After making its debut in Hong Kong and with a stop in Barcelona, the new Loewe exhibition “Fragments of a Story: 168 years of Loewe” has finally arrived in Madrid. For this special occasion, the internationally renowned still life artists, Schelten and Abbenes, have been invited to offer a new perspective on Loewe’s iconic bags, silks, window displays and advertising campaigns. An ingenious use of mirror installations and collages create a dazzling kaleidoscope effect to present Loewe in their own characteristic and captivating visual language. We took this opportunity to talk to the Dutch duo to understand how the exhibit was created and to get a better insight of their artwork.
You have been working as a professional duo since 2002, but what was your first project together and how do you feel about it from today’s perspective?
One of our first projects together was for Habitat. Looking back, it seems completely natural to start working together like we did. Individually we were both working in the creative field and then everything gradually developed to where we are now.
Based in Amsterdam, how does the city influence you professionally and how important is it to you and your work to be visible internationally?
Amsterdam is a rather good city to pull back from if you want to get some work done, and at the same time we like it for its lifestyle, but it is true that the Dutch magazines are not wide spread because of the language. Working overseas means more interesting series to make and that is incredibly important to us.
Your still lives present a uniquely photographic perspective, creating illusions and extremely neat and captivating final images. What does the term ‘still life’ mean to you?
We like the idea that everything can be still life. In our case it is important that we can work on it in a meticulous way, moving elements by inches. With a living model this is not a practical way of working.
How would you describe your signature photographic style?
Photographic still lives with a graphic edge. Everything in the picture matters. We don’t like to label our work too much as a style because we like to keep our eyes open for something we didn’t do before or even go against our own imagination, always looking for something fresh.
When you’re designing a shot, what are the key elements you look at to get it just right?
This needs to be studied while looking through the camera and changing the set. Every idea needs a different rule to work with.
What kind of experience do you think your Loewe exhibit can offer? Was the viewer a strong consideration for you?
From the beginning we were informed about the way the exhibition was designed. It was the basis for the photo shoot. Working with mirrors, knowing the pictures would be blown up to big formats. We are actually the viewer while making the work, so obviously we like the viewer to see the things we like them to see.
What were the main challenges you faced to present the most iconic pieces of Loewe in such a masterful way?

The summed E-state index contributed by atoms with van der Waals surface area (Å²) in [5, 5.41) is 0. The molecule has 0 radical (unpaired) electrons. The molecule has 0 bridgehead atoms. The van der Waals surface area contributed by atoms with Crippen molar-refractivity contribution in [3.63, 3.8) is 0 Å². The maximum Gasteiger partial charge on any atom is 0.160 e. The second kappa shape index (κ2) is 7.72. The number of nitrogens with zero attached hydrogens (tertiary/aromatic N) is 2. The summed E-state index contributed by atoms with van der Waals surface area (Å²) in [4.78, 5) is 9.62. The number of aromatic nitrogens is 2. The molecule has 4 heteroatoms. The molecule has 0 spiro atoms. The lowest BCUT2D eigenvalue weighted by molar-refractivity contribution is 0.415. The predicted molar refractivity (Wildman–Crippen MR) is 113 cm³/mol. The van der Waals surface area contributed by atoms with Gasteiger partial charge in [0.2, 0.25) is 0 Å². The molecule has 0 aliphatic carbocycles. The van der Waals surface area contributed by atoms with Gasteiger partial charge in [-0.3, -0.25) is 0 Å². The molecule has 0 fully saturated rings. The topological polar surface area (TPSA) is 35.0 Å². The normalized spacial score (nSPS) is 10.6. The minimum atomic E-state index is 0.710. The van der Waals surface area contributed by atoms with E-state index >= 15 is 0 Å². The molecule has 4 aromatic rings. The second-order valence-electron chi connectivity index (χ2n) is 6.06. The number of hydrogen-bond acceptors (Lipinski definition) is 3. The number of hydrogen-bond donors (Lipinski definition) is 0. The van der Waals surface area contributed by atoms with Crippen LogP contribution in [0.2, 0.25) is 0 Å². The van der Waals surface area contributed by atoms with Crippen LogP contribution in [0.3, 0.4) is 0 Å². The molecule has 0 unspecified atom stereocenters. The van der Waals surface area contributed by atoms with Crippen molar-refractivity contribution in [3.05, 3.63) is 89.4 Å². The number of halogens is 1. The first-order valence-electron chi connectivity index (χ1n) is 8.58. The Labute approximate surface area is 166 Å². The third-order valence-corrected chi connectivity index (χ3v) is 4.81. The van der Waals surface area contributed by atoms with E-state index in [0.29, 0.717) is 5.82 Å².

We treat all pieces as a kind of building blocks for a composition. For us it’s not about our personal taste. Everything can work to make the picture complete. This is a puzzle that needs to fall into place and it’s a great feeling when it finally does!
What part of the whole project for Loewe did you enjoy the most?
Once we were on the right track, maybe after the first three. But at the start it’s hard and exciting too, seeing how the ideas grow in front of the camera and to be able to fit all the material inside the picture without trying too hard. It’s all important and joyful.
You used mirrors and collage on the installation to present the Loewe universe, allowing visitors to get views from different angles. How was the “Fragments of a story” concept formulated and what was the driving inspiration behind the project?
There wasn’t a formula as such. We worked from the exhibition concept with mirrors and looked for an abstract way to not compete with the actual products shown in the exhibition.
Do you have a preferred image in the Loewe exhibit?
Sometimes we think we do but it changes during the shoot because the series grows. If we had a favourite it means that we went wrong somewhere. The idea is to keep going, moving objects around until we no longer see an option.
What role does the client play in your creative process?
When it comes to creativity, it’s better not to care too much. We need the space to play and it can be wrong if too many different interests come into play. Once we are on track, we communicate with all people involved almost like normal people!
When you’re off set, where do you find creative inspiration?
All around us and art in general. It’s incredible how work sometimes can be so strong because of its consistency, originality and truth which ultimately leads to beauty.
How do you develop the ideas for creating the sets?
We start with a wide open view. After looking for images within the wide concept, we get closer to a certain direction. We try the idea in front of the camera and this is the place where the idea grows into something more specific. Seeing is believing!
What other media you do feel has been, as yet, unexplored in your work and which you might consider in the future?
Moving stills…
In the past few years still life has proved to be very popular, being rediscovered as a viable mode of artistic image making. What do you feel are the current trends within photography and, in your opinion, what differentiates something from a trend to something more substantial?
When we see something close to a trend we know it’s time to go the other way. Substance remains but we need to keep a close and good look on what we see and what we make and check if this all makes sense.
In what direction would you like your work to evolve in the future?
That is the whole great thing… not to know. The work itself is telling us.
* The exhibition will be held in Madrid until the 18th May at Serrano, 26.